There has been a little bit of progress this Hari Raya Aidilfitri in Malaysia. There was no call from the ignorant Muslims to not wish non-Muslims Selamat Hari Raya.

There has been no uproar over a certain brainless and insensitive couple who would normally eat Bak Kut Teh and wish people happy Ramadan.

We somehow have managed to silence one very vocal Chinese Muslim lecturer who doesn’t know anything but to spew out hate and negativity.

(See… it works when you stop giving attention to people like them!)

Of course, we had one small recurring incident where a stupid teacher in a school had made a remark that non-Muslim students need to drink in the toilet. But everyone showed their disgust.

As for me, I celebrate Hari Raya like I’ve always done since I was little. It would be together with my family that consists of Malays, Chinese, Indians, and a couple of Mat Sallehs.

They practice a variety of religions. Some are Muslims, Christians, Buddhists, Taoist, Hindus and definitely a few agnostics and atheists too.

And all this sure adds up to a lot of problems!

First there is the noise. Everyone talks and for the uninitiated, it can get quite confusing. There would be people speaking in English, Cantonese, Malay, Mandarin and whatever else.

Then there is the food. There’s just too much variety of it! There’s the halal kind, there’s the non-beef kind and there’s the vegetarian kind. Everybody gets equal opportunity to eat.

Thirdly, we don’t really know what celebrations we are actually celebrating. It gets confusing when we all celebrate everything from Chinese New Year to Deepavali and Ching Ming.

And, the younger generation who are still under ten years old get all their greetings confused. They don’t know when to say Maaf, Zahir dan Batin or when to say Kong Hei Fatt Choy!

But one thing is for sure, we all really have a freaking good time celebrating together. Not a single thread of animosity exists between us. Well, we are blood family anyway.

Sure, there are bigger problems that we are facing. Malaysia has so far never seen such scandals and controversies as big as the 1MDB scandal.

And it seems that one by one, more corruption accusations are coming out such as the MARA real estate purchases in Australia and the old polymer notes scandal.

The economy as at a low point. The value of the Ringgit has been at an all time low. Cost of living is high  and petrol price flunctuates so much it isn’t helping the country’s revenue much.

But at least these are problems that does not involve race or religion (I’m going to excuse the MARA one) and just affects the entire Malaysian community.

And these problems, while they may be big and intimidating, should not be unsolvable when we are united as a people and as a country.

So to every single Malaysian, have a blessed and happy Hari Raya.

[This article originally appeared at The Malaysian Insider]

I’m Malay – can I succeed outside of Malaysia?



I’m Malay – can I succeed outside of Malaysia?
By Zan Azlee

I’m a fiercely independent person. I like to be my own man and if I do anything, I like to believe that I did it on my own, because of my own capabilities and skills.

And that is the reason why I don’t play golf as a recreational sport. It’s because golf has a handicap system where people who are bad will be able to compete with even the best of them.

I believe that you have to work hard from wherever you are to be among the best and if you don’t, then you are not deserving to be among the best.

For example, when I first started working after graduating from university, my parents wanted to buy me a car. At first, I said okay and I got a car from them.

But then, I started feeling embarrassed driving it because, here I am, a grown up adult with a job, driving around in a car that my mummy and daddy gave me.

So I decided that I had to pay for it myself. I immediately took over the car loan that was under my mother’s name and serviced the instalments myself. I am my own man.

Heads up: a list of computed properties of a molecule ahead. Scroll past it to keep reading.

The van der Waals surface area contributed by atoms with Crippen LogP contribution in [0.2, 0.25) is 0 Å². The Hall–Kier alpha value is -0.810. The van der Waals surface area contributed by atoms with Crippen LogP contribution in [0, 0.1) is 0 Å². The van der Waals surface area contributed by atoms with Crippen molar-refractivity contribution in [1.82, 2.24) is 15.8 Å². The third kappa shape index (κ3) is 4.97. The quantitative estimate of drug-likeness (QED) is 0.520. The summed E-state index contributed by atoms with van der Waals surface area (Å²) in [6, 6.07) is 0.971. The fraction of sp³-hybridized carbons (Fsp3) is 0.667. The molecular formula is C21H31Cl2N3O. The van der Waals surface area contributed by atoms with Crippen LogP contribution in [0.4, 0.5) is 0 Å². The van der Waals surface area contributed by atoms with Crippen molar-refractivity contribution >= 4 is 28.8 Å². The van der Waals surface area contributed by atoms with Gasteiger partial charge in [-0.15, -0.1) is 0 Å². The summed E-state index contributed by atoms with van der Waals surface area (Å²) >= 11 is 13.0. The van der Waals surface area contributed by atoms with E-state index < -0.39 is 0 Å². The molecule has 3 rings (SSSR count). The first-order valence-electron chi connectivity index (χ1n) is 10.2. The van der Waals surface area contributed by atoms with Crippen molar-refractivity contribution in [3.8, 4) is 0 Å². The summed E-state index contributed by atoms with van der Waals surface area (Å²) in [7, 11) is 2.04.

That’s why Dina Zaman’s latest article titled ‘Unappreciated in my own country’ where she talks about Malay professionals who moved away from Malaysia to ply their trade resonates with me.

They wanted to do well outside and be recognised for their capabilities and skills rather than because they were born of a certain race or the connections that they had.

Thinking back, the issue that Dina discusses in her column was one of the influencing factors why I decided to pursue my postgraduate degree overseas.

I wanted to see if I could hack it outside after graduating from a local public university in Malaysia. And I did it with flying colours.

I know my complaint might seem a tad ‘first-world’. But hear me out. I want to prove that I can do things on my own and not because I am of a particular race living in Malaysia.

When I wanted to pay for my own car, it was because it hurt my pride to think that people might be saying, “Oh, his parents bought it for him. No wonder!”.

And when I graduated from local university with my first degree, it also hurt my pride to think that people might be saying that, “Oh, he graduated from a public university. No wonder!”.

Don’t get me wrong. I am a big believer and advocate of inclusivity from the socio-economic point of view. We need to have social and economic fairness.

Those who are financially and economically less privileged need to be assisted so they can be on equal footing with the rest and so that social mobility is possible.

But it should be based on on the right criterias, and definitely not on race. Affirmative action should be in place for the less privileged all around and not just for the Malays.

Sometimes, I too do feel like moving overseas and seeing if I could actually thrive in my profession outside of Malaysia and not have this affirmative action issue over my head.

But thoughts like this make me nervous. What if it is true that I am in whatever position I am in now because of affirmative action?

What if my thoughts of people saying, “Of course Zan can do all this in Malaysia. No wonder!”, are true? What if these people are right and if I ply my profession outside, I might not make it?

Well, this is the exact mentality that we need to kill – I need to kill – so that my children will not be affected by it like how I am being affected by it.

Enough time has passed that Malays don’t need the crutches that have been helping them stand up all this while. It’s time to let them stand on their own.

Just like the game of golf, once you move out of the amateur zone and become a professional, all handicaps are done away with and it solely depends on how good you are.

And if I do play golf, I would much rather be playing it professionally.

[This article appeared originally at The Malaysian Insider]""